1. Lo Bosworth came forward about her crippling depression.
The former Hills star called 2016 the worst year of her life, outlining depression, anxiety, and fatigue that kept her sidelined for months before ultimately being diagnosed with severe deficiencies of vitamins B12 and D. Thanks to a robust daily diet of supplements, Bosworth is feeling finally better. (The Lo Down)
2. This proves that kids are basically lie-detectors.
Did you know that kids can tell whether smiles are genuine? New research finds that children 3 and older can detect fake smiles. Perhaps most interestingly, girls had the best ability to distinguish between fake smiles and real ones. (Psy Post)
3. They make gemstone countertops (and they're as beautiful as you think).
Business like Gemstone Surfaces has found a way to turn materials like hematite, tiger's eye, and amethyst into durable mosaic surfaces. They're heat- and stain-resistant, in addition to promoting positive energy and inspiration. (The Earth Child)
4. These fish farms could totally transform the food industry.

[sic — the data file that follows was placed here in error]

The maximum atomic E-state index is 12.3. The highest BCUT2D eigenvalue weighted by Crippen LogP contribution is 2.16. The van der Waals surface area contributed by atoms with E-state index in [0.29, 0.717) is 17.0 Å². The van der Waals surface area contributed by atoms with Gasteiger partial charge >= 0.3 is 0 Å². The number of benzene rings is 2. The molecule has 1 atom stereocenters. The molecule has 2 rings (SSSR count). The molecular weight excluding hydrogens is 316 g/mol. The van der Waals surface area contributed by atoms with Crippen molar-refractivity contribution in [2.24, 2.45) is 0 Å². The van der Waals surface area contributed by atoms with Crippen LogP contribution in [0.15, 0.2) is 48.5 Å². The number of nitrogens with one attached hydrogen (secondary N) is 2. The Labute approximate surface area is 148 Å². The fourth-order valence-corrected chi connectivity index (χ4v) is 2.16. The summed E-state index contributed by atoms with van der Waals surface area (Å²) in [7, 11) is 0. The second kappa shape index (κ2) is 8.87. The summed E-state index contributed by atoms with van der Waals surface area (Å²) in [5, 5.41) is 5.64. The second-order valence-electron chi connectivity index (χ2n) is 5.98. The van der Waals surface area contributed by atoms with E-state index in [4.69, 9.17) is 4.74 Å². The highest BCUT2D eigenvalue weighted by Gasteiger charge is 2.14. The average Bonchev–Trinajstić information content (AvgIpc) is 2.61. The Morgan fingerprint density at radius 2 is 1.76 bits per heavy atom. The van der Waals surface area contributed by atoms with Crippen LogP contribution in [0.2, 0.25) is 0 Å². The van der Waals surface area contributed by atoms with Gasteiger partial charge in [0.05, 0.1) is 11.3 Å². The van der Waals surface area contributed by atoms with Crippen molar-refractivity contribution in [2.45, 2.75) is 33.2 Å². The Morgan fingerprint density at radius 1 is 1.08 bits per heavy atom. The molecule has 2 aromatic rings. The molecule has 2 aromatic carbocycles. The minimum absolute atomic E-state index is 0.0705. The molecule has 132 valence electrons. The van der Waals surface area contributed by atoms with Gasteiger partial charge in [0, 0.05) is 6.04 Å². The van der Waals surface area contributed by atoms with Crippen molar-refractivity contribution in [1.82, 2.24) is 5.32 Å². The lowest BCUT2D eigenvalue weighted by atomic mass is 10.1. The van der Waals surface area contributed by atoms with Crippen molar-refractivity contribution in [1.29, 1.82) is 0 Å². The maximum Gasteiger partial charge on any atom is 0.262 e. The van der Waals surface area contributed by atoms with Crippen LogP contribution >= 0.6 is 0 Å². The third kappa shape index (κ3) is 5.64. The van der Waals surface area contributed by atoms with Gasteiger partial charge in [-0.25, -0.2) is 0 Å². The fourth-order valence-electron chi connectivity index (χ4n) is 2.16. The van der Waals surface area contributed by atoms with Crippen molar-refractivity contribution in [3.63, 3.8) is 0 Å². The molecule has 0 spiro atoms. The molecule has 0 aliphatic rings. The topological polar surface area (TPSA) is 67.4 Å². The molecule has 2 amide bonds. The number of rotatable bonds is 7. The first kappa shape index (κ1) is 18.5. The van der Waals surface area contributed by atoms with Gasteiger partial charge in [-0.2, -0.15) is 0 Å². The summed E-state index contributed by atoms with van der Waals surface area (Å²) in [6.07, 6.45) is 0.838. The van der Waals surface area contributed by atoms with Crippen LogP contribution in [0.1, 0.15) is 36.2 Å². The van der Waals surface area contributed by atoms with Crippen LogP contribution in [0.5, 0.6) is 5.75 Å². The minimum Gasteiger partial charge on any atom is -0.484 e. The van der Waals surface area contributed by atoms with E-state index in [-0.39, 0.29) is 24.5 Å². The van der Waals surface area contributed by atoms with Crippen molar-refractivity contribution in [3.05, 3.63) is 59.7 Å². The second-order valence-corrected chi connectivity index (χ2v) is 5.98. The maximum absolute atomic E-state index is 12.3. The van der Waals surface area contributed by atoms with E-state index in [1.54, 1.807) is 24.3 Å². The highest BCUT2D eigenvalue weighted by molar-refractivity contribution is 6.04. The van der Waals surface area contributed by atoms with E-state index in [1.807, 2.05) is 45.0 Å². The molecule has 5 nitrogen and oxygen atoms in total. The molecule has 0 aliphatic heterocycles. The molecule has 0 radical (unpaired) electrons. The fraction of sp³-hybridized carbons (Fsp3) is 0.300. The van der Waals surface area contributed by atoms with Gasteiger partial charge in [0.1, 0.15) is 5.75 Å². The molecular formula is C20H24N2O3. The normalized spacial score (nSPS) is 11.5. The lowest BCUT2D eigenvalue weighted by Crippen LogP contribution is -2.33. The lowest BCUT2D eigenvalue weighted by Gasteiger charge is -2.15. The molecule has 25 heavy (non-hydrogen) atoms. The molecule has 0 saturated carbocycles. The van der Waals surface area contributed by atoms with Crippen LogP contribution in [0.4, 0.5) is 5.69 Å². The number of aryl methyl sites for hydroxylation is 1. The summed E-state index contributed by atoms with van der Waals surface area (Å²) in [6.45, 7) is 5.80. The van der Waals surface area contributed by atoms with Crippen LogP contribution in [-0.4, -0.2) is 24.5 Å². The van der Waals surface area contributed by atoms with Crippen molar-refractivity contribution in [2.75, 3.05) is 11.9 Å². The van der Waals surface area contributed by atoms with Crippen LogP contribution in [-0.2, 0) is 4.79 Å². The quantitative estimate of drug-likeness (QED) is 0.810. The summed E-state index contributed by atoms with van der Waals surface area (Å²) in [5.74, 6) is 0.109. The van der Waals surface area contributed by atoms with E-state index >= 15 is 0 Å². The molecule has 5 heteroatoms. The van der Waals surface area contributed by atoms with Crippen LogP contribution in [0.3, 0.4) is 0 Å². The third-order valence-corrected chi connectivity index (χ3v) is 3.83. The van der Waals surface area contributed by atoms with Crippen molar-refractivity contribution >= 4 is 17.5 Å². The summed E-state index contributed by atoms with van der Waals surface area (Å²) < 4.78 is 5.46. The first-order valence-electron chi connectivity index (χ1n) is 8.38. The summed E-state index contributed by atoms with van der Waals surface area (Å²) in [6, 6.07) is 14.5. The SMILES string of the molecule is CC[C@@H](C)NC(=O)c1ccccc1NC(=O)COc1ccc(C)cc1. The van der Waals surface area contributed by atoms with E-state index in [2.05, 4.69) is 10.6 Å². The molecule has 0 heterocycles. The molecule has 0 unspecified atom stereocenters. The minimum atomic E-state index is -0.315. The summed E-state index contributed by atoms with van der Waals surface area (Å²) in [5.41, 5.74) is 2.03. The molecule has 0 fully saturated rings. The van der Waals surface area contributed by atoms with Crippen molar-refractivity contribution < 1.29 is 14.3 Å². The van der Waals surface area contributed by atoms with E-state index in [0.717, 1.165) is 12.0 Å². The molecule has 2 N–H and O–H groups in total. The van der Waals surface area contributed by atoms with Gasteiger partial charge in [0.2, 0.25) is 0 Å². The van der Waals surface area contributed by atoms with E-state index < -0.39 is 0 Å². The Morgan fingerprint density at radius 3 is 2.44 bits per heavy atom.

Companies like Spring Hill are experimenting with land-based fish tanks that are designed to filter through fish waste and turn it into fertilizer. By controlling the aquatic environment in this way, they're sharing an ultra-sustainable food source with the D.C. area. (Fast CoExist)
5. Is belly dancing a worthwhile cancer treatment?
Belly dancing is a specific subset of controversial recreation therapy, where patients engage in play and other lighthearted activities to boost bodies and spirits during physical and mental suffering. While some doctors don't recommend recreational therapy, many patients have found it invaluable in their healing journey. (The Atlantic)
6. Lose weight without giving up alcohol? Maybe!
Booze and weight loss don’t usually mix as seamlessly as vodka and club soda, however a review, published in Current Obesity Reports, found that while heavy drinkers risked gaining weight, “light to moderate alcohol intake is not associated with weight gain or changes in waist circumference.” The bottom line: you can drink and lose weight as long as you set realistic expectations. (NYT)